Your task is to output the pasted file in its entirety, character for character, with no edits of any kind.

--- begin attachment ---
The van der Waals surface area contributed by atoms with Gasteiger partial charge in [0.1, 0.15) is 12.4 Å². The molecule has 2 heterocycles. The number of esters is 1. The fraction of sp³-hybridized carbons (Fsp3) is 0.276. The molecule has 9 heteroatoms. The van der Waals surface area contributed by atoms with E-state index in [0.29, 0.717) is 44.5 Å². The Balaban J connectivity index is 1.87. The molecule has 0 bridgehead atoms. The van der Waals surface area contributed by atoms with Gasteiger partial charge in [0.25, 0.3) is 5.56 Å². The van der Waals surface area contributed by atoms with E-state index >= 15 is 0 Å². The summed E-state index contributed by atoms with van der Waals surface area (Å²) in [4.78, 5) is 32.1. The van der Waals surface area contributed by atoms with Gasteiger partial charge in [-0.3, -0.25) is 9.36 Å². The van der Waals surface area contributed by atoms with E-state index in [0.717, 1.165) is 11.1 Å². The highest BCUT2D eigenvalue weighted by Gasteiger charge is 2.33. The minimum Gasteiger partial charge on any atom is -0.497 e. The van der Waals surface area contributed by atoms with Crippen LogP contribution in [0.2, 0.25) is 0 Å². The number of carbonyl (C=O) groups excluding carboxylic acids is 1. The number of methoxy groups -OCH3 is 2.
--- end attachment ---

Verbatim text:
The van der Waals surface area contributed by atoms with Gasteiger partial charge in [0.1, 0.15) is 12.4 Å². The molecule has 2 heterocycles. The number of esters is 1. The fraction of sp³-hybridized carbons (Fsp3) is 0.276. The molecule has 9 heteroatoms. The van der Waals surface area contributed by atoms with E-state index in [0.29, 0.717) is 44.5 Å². The Balaban J connectivity index is 1.87. The molecule has 0 bridgehead atoms. The van der Waals surface area contributed by atoms with Gasteiger partial charge in [0.25, 0.3) is 5.56 Å². The van der Waals surface area contributed by atoms with E-state index >= 15 is 0 Å². The summed E-state index contributed by atoms with van der Waals surface area (Å²) in [4.78, 5) is 32.1. The van der Waals surface area contributed by atoms with Gasteiger partial charge in [-0.3, -0.25) is 9.36 Å². The van der Waals surface area contributed by atoms with E-state index in [0.717, 1.165) is 11.1 Å². The highest BCUT2D eigenvalue weighted by Gasteiger charge is 2.33. The minimum Gasteiger partial charge on any atom is -0.497 e. The van der Waals surface area contributed by atoms with Crippen LogP contribution in [0.2, 0.25) is 0 Å². The number of carbonyl (C=O) groups excluding carboxylic acids is 1. The number of methoxy groups -OCH3 is 2.